We didn't notice in Las Vegas. There was some pent up demand in particular from California as we opened in June. We were receiving roughly 4,000 reservations a day that would be spread over the upcoming two weeks. And then as the virus began to spike in our key drive-in markets in California, and in Arizona, we saw a downtick in reservations, roughly 25% here at Wynn after the Fourth of July.

And we staffed appropriately. We're managing our business every day based on that reduced demand, and sitting here 30-odd days into the third quarter. Our EBITDA is roughly $5 million. So it's impossible to predict whether when Las Vegas during these times of restriction and enclosure, we'll be making $5 million a month, or $10 million a month.

It's really out of our hands outside of the expenses and we're focused on that every day. And what's going on in our key driving markets. We're experiencing mid- 50% occupancy on the weekends, and in the 30% during the week. And the visibility is quite murky because it really is short-term bookings from our drive-in markets.

Moving on to Encore Boston Harbor in Massachusetts, clearly, we were not open in the second quarter. We opened that property in mid-July, on July 12th actually. Encore Boston Harbor is experiencing what many regional casinos are experiencing around the country. Slot volumes are actually quite good there in fact up over last year on significantly reduced units.

Table volumes are off, and probably disproportionately in Massachusetts relative to some other jurisdictions because of the very tight restrictions that are in place. As an example, craps and roulette are still not open. We're working closely with the MGC to show how we can do that in a very safe way, and the number of positions is limited on the tableside. So I do think there is more demand than supply for table games in our local markets there.

And it's really just limited by our current restrictions. In Macau, the second quarter was similar to the first quarter. And what is good about Macau is the direction of travel, feels like progress. So I'm sure as all of you on this call that is watching noticed it every two weeks.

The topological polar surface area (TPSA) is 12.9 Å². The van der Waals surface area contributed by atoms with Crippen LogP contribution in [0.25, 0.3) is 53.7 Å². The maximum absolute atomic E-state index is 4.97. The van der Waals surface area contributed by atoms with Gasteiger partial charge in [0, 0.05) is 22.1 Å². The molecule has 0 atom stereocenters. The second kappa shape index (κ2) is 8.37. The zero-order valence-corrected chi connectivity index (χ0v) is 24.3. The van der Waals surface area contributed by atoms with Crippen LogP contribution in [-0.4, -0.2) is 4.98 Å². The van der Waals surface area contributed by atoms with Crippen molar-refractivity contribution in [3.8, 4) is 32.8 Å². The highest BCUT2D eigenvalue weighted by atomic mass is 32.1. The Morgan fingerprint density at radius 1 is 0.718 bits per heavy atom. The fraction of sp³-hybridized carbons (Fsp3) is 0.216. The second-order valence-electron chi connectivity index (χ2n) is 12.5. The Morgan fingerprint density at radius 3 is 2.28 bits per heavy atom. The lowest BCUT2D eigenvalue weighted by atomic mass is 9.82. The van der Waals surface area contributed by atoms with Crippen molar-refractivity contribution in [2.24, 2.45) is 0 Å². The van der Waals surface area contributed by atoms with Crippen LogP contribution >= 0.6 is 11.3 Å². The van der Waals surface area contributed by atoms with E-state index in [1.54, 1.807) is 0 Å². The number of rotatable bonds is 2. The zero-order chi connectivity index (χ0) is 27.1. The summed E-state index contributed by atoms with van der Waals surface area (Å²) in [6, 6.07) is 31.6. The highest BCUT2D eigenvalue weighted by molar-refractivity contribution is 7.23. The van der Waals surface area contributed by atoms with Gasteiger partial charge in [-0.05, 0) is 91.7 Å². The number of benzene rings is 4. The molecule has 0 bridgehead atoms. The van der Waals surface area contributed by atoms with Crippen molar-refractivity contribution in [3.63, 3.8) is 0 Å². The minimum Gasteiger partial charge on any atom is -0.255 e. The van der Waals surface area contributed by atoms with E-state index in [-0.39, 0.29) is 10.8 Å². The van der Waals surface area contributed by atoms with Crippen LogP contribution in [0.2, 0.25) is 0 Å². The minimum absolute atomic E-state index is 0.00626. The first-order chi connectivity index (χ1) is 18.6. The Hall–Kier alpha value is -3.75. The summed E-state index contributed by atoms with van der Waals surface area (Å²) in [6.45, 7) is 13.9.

There's a slight reduction in the restrictions, travel restrictions going to Macau, whether it was eliminating the quarantine between the Guangdong province in Macau. And then allowing for non-tourist visas to be issued beginning this month, and continued talk among various people about when tourist visas, the individual visa scheme for the travel bubble of the Guangdong province and Macau will begin. While we do not have any dates on when that will start, we are confident that, that is going to be happening in 2020. And each week, there seems to be a new small incremental step forward.

And once that travel bubble begins to open, and people and tourist visas are being issued, Macau will be back in business. So before I hand it back over to Craig to give more color on the quarter, I just want to stress that we are going to be focused on leading in our industry, maintaining our brand, maintaining our culture, and maintaining our cash. So there will be winners and losers that come out of this, and when this is over, and we come out, we want to make sure that we have the capital available to grow, and we have the culture in place to take care of our people, and our customers. With that, I'll go and turn over to Craig, for additional thoughts.

Craig Billings -- President And Chief Financial Officer